Does the selection on temperament in merino sheep significantly affect the establishment of the ewe-lamb bond or lamb survival?

Samantha Bickell

    Research output: ThesisDoctoral Thesis

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    The selection of Merino sheep for a calm temperament has been previously proposed to improve lamb survival by improving the expression of maternal behaviour in calm ewes. However, the effects of the selection process on ewe and lamb behaviour and the establishment of a mutual bond are still unknown despite these temperament traits having been selected over 15 years. The aim of this thesis was to study in detail the extent to which the selection on temperament had affected the establishment of the ewe-lamb bond and lamb survival, and its means of transmission from mother to young. This study shows that selection for temperament in Merino sheep does not affect the early process of ewe-lamb bonding. In a two-choice recognition test, both calm and nervous ewes recognised their lambs at 6 hours after parturition. Likewise, calm and nervous lambs showed a preference for their own mother at 18 hours after birth even though differences in temperament were detected in the lambs at one week of age. Even in the presence of a novel object, known to be a strong stressor for the nervous ewes, calm and nervous ewes did not differ in their ability to recognise their own lamb in a two-choice test. Unexpectedly however, the nervous lambs expressed better discriminative abilities than the calm lambs in the presence of the novel object in the two-choice test. In addition, when the ewes were housed indoors in individual pens, both temperament lines expressed adequate maternal behaviour. Hormonal secretion patterns of oestradiol, progesterone and prolactin, hormones involved in the onset of maternal behaviour during the pre and post-partum period, were similar between the two lines, providing further evidence to suggest that both calm and nervous mothers had the capacity to express adequate maternal behaviour. Under outdoor lambing conditions with minimal human disturbance, calm ewes licked their lamb more and tended to stay longer on the birth site, while nervous lambs stood up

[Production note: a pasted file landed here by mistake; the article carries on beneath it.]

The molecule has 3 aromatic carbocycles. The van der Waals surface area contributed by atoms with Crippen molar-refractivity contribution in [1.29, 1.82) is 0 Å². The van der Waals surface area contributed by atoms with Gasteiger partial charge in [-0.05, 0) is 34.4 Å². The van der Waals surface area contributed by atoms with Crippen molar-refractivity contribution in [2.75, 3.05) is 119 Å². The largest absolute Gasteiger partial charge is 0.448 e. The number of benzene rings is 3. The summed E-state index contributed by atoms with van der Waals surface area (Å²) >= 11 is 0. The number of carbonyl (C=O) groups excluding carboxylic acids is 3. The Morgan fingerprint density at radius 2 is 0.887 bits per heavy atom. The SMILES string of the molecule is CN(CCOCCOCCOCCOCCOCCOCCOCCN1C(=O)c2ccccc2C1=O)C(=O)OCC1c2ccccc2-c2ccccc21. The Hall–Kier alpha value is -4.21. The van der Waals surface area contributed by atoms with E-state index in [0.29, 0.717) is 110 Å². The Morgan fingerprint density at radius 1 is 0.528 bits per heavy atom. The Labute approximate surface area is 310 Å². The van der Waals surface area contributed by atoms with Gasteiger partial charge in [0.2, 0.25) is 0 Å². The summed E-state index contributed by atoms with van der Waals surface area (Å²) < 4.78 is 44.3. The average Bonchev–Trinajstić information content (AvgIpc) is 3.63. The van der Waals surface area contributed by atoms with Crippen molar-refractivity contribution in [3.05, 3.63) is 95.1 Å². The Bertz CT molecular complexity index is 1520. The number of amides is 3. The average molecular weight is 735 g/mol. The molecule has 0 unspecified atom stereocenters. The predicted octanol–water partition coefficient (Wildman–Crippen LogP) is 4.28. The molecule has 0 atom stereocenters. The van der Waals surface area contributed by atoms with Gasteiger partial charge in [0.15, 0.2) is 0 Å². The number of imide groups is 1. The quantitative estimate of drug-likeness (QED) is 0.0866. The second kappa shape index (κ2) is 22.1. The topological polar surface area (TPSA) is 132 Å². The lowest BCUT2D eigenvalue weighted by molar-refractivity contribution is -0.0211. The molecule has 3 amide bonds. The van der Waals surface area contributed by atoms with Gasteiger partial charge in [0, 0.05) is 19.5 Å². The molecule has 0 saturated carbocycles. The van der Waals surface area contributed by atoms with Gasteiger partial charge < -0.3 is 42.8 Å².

Original languageEnglish
    QualificationDoctor of Philosophy
    Publication statusUnpublished - 2009

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